She can work with him on comprehension, listening, attention, imitation, and diverse sounds through pretend play. He even made his own “ssshhhh” sound, imitating running water during this activity, which is a small but meaningful step forward.
When Brandy pulled out a book to finish the session, her friend was about done. As she began to read, he climbed into his mother’s lap and pretended to snore. He had been in therapy non-stop since 815 that morning, and now almost three hours later, it seemed we were coming to the end of his tolerance level.
But Brandy made a point of elaborating on how well he did throughout the session, saying that the Occupational Therapy he’d had right before their session brought him in with a very organized body, and an attention-level primed for hard work.
As they left the room, Brandy tried to get him to try a new phrase: “See ya!” But though he clearly understood what it meant, he would not repeat the phrase, responding instead with, “Bye bye!” No less than eight times, the two of them repeated this back and forth “see-ya bye-bye” battle before Brandy capitulated with a laugh and the session was over for the day.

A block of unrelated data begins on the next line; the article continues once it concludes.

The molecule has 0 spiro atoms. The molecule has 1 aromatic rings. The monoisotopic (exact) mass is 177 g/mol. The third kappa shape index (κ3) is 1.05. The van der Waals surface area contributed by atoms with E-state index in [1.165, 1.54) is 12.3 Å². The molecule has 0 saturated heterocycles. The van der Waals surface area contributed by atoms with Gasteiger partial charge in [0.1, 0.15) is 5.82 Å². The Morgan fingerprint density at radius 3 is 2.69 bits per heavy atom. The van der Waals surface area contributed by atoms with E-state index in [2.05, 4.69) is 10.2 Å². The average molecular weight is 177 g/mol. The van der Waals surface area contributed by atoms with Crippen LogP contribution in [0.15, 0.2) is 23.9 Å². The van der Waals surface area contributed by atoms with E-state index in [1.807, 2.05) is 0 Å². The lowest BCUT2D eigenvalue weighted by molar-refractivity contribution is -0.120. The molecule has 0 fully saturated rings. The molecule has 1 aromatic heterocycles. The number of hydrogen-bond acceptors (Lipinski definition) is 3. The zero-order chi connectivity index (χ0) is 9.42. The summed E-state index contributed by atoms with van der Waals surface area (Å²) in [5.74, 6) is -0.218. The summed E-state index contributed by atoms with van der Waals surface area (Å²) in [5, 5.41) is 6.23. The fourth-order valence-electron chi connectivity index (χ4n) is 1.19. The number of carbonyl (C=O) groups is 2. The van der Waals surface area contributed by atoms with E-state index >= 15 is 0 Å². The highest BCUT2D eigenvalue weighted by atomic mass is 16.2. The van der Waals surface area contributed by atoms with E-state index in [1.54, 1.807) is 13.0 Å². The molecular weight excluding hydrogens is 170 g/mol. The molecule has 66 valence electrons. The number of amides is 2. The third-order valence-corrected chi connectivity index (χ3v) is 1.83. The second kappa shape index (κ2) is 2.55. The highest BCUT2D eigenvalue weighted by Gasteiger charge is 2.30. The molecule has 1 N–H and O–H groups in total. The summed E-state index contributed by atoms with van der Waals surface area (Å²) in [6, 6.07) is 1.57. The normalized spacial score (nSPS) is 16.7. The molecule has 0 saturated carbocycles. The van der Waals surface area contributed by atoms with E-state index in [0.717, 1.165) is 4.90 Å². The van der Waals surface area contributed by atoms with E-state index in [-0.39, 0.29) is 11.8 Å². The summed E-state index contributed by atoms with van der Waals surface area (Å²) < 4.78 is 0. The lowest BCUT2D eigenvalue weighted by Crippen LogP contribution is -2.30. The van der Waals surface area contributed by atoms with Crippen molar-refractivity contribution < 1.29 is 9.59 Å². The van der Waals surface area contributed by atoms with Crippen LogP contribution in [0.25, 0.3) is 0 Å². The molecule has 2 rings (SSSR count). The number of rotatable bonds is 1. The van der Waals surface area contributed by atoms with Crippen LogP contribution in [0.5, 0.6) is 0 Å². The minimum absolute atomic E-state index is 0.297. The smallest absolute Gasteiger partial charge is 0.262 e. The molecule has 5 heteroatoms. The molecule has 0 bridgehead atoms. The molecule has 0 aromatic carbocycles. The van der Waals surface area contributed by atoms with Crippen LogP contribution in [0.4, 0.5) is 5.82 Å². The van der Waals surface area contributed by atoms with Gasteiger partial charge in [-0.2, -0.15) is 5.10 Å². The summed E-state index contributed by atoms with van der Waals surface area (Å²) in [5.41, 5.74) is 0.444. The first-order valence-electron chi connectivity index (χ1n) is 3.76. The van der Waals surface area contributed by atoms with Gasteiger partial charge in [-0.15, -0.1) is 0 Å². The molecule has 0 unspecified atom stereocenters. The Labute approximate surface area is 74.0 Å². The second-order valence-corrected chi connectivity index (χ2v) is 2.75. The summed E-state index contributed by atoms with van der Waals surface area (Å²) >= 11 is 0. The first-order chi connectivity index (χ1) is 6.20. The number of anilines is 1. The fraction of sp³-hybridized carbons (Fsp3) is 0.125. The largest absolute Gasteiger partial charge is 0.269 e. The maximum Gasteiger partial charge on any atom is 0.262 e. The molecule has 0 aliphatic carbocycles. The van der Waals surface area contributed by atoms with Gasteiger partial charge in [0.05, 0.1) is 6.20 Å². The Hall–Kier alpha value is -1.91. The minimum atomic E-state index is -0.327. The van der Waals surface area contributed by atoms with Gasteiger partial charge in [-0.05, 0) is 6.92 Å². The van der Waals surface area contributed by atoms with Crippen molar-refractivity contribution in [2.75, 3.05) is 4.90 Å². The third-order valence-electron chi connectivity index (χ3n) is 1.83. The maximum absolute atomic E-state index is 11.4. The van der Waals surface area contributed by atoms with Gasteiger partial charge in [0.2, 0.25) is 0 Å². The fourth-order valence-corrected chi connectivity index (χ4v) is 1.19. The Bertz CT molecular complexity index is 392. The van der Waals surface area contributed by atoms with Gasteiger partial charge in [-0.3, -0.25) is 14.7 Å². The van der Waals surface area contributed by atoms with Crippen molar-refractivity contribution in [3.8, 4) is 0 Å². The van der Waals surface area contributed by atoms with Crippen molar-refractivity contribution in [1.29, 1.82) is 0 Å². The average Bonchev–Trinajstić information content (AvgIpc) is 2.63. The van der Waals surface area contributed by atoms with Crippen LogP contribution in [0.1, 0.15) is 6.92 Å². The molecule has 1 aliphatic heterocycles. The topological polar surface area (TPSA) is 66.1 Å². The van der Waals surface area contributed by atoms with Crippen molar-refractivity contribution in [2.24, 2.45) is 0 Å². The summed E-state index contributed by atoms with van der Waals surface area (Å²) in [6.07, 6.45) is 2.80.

Brandy’s Highlight: Hearing Impairment
Brandy hung around for a minute to share a bit more about therapy for the hearing-impaired, for which she has specific training. She says that the main thing she tries to keep in mind when designing therapy for friends who are or were hearing-impaired is the amount of information they have to process, and the way in which they do so best.
When someone who is hearing-impaired acquires technology or undergoes a surgery that allows their hearing to improve, their world explodes with sound. A previously unused or under-used sense floods their brains with information that they now have to learn to filter through, and her job is to help facilitate that process. That way, hearing is not just something that’s happening to them, but it becomes a functional tool for understanding and interacting with their world.